US woman found strangled in her bed in Florence – Ashley Olsen

January 11, 2016 11:00 am

 , from , with her beagle, Scout. Friends described her as a “gentle girl”. Photo / Facebook

Police have vowed to find the killer of an American found dead in her
Florence apartment as ’s expat community expressed hope that the
case won’t turn into another Amanda Knox-style, drawn-out,
headline-grabbing legal saga.
Police opened a murder
investigation after 35-year-old Ashley Olsen of Summer Haven, Florida,
was found dead in her bed, her neck bruised and scratched, indicating
she had been strangled.
Authorities questioned Olsen’s boyfriend, a local artist who found her body, but said they had no suspects so far.
“What
happened in Florence is getting the maximum attention to find out what
it’s all about,” Italy’s police chief, Alessandro Pansa, said during an
unrelated visit Sunday to Florence, the ANSA agency reported.
Meanwhile,
friends and fellow expats expressed horror at the slaying of a woman
known around Florence for her beloved beagle, Scout, and said they hoped
her killer would be found quickly.

Flowers were left at her doorstep.
“I can’t imagine a
person who would hurt her. She is a gentle, a kind, a beautiful,
friendly, lovely girl and it’s an awful shock,” Amy, a friend who only
gave her first name, told The Associated Press in Florence. “We’ve got a
great community here of people and everyone loved her.”
Friends
and other expats expressed hope that the case wouldn’t end up repeating
the flawed, flip-flopping investigation into the last high-profile
murder case of a foreigner living in Italy, that of Meredith Kercher.
The
British student was studying in the Umbrian city of Perugia when she
was found dead in 2007. Knox, Kercher’s American roommate, and her
then-boyfriend were at first convicted of the murder, then acquitted,
convicted again on appeal and finally acquitted for good when Italy’s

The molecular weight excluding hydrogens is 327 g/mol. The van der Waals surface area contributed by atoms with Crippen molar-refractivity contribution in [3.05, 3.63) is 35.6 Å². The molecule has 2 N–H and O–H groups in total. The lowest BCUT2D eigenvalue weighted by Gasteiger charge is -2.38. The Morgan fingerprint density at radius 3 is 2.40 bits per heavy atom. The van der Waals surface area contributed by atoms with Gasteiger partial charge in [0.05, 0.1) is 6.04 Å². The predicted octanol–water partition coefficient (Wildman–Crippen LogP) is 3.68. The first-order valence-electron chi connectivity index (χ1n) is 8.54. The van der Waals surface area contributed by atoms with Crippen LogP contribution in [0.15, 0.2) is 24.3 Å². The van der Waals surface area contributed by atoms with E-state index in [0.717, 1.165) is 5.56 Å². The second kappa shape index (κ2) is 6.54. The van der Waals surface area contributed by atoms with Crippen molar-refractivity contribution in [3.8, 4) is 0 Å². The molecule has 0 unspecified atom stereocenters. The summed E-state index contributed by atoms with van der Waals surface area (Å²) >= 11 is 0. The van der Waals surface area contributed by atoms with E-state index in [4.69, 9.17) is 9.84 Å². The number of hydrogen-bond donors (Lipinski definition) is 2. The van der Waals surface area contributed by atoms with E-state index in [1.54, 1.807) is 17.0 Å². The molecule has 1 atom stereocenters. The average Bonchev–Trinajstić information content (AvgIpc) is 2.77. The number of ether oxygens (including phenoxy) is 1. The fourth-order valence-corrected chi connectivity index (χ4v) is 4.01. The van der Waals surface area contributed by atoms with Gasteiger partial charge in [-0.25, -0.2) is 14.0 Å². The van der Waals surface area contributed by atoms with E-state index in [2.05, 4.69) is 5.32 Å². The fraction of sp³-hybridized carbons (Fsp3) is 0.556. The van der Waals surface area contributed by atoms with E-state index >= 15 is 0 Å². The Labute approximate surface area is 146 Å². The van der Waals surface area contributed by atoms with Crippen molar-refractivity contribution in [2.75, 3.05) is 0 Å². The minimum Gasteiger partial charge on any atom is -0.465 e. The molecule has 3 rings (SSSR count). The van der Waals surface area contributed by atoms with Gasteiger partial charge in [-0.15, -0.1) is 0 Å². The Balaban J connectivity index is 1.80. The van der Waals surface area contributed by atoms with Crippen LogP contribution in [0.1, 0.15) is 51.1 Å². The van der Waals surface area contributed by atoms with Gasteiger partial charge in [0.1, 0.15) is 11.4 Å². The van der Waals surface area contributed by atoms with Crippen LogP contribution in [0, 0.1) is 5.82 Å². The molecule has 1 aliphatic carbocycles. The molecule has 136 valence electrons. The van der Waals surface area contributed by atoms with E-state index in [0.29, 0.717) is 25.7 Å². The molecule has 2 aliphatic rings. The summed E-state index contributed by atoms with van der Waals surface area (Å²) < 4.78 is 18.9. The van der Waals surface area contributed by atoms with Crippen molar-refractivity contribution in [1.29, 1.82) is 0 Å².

supreme court last year definitively exonerated them. Another man was
convicted and is serving a 16-year sentence.
“I would hope for
her sake that this investigation is more clear,” said Georgette Jupe,
who writes the “Girl in Florence” blog and knew Olsen casually,
primarily because they both had beagles and lived near one another in
Florence’s Santo Spirito neighborhood.
Social media groups for
expats in Florence expressed the same sentiment, with several people
posting comments about the parallel to the Kercher investigation, which
was harshly criticized in both the American and British media.
“It
reignites the concern of justice, different policing and judicial
systems, and the different journalism styles between Italy and the ,”
Beth Prusiecki, an American living in Milan, told the AP in a message
after posting on one of the closed Facebook groups.
US media
tended to portray Knox as a victim of a legal system she didn’t
understand, where prosecutors can appeal acquittals. The Italian media
tended to take prosecutors’ view that Knox was responsible.
Jupe said Olsen was involved in fashion and had moved a few years ago to Florence, where her father was also a professor.
Olsen’s
Facebook page is full of photos of her and Scout, including on the
steps of the Santo Spirito church on the lovely piazza of the same name
that is the heart of the “Oltrarno” neighborhood of the Tuscan city.
“She always with her dog, always sitting on steps of Santo Spirito with friends,” Jupe said in a phone interview.
Alexandra
Lawrence, a 17-year resident of Florence, said the art-filled city has
long drawn creative people like Olsen, who find a ready-made expat
community that is far more active and close-knit than ones in Rome or
Milan.
“I think maybe because it’s such a small city, but because
there are so many expats, we all eventually come across each other and
run in similar circles,” said Lawrence, who teaches art history to
American students on study abroad programs and gives tours.
She said she didn’t know Olsen personally, but said the first thing she thought of when she heard the news was the Knox saga.
“We’ve
been through this terribly unresolved mystery with Amanda Knox,” she
said in an interview. “You never want it to get to that point.”

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